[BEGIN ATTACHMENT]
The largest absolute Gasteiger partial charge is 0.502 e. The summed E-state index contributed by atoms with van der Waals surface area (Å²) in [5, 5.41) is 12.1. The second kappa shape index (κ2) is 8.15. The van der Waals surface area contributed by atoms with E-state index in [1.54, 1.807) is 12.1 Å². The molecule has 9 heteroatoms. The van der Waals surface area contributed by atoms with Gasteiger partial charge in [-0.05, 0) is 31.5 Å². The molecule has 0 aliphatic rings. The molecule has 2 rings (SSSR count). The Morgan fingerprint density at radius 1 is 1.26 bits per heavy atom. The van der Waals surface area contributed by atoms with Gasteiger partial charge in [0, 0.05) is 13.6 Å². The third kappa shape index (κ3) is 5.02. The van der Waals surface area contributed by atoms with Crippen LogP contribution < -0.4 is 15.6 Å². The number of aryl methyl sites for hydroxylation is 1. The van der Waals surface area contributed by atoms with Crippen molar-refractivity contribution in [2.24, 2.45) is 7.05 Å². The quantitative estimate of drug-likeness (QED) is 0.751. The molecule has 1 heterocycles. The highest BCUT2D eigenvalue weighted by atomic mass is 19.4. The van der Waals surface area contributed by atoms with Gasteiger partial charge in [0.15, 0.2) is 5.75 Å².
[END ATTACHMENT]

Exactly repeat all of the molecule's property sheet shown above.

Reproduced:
The largest absolute Gasteiger partial charge is 0.502 e. The summed E-state index contributed by atoms with van der Waals surface area (Å²) in [5, 5.41) is 12.1. The second kappa shape index (κ2) is 8.15. The van der Waals surface area contributed by atoms with E-state index in [1.54, 1.807) is 12.1 Å². The molecule has 9 heteroatoms. The van der Waals surface area contributed by atoms with Gasteiger partial charge in [-0.05, 0) is 31.5 Å². The molecule has 0 aliphatic rings. The molecule has 2 rings (SSSR count). The Morgan fingerprint density at radius 1 is 1.26 bits per heavy atom. The van der Waals surface area contributed by atoms with Gasteiger partial charge in [0, 0.05) is 13.6 Å². The third kappa shape index (κ3) is 5.02. The van der Waals surface area contributed by atoms with Crippen LogP contribution < -0.4 is 15.6 Å². The number of aryl methyl sites for hydroxylation is 1. The van der Waals surface area contributed by atoms with Crippen molar-refractivity contribution in [2.24, 2.45) is 7.05 Å². The quantitative estimate of drug-likeness (QED) is 0.751. The molecule has 1 heterocycles. The highest BCUT2D eigenvalue weighted by atomic mass is 19.4. The van der Waals surface area contributed by atoms with Gasteiger partial charge in [0.15, 0.2) is 5.75 Å².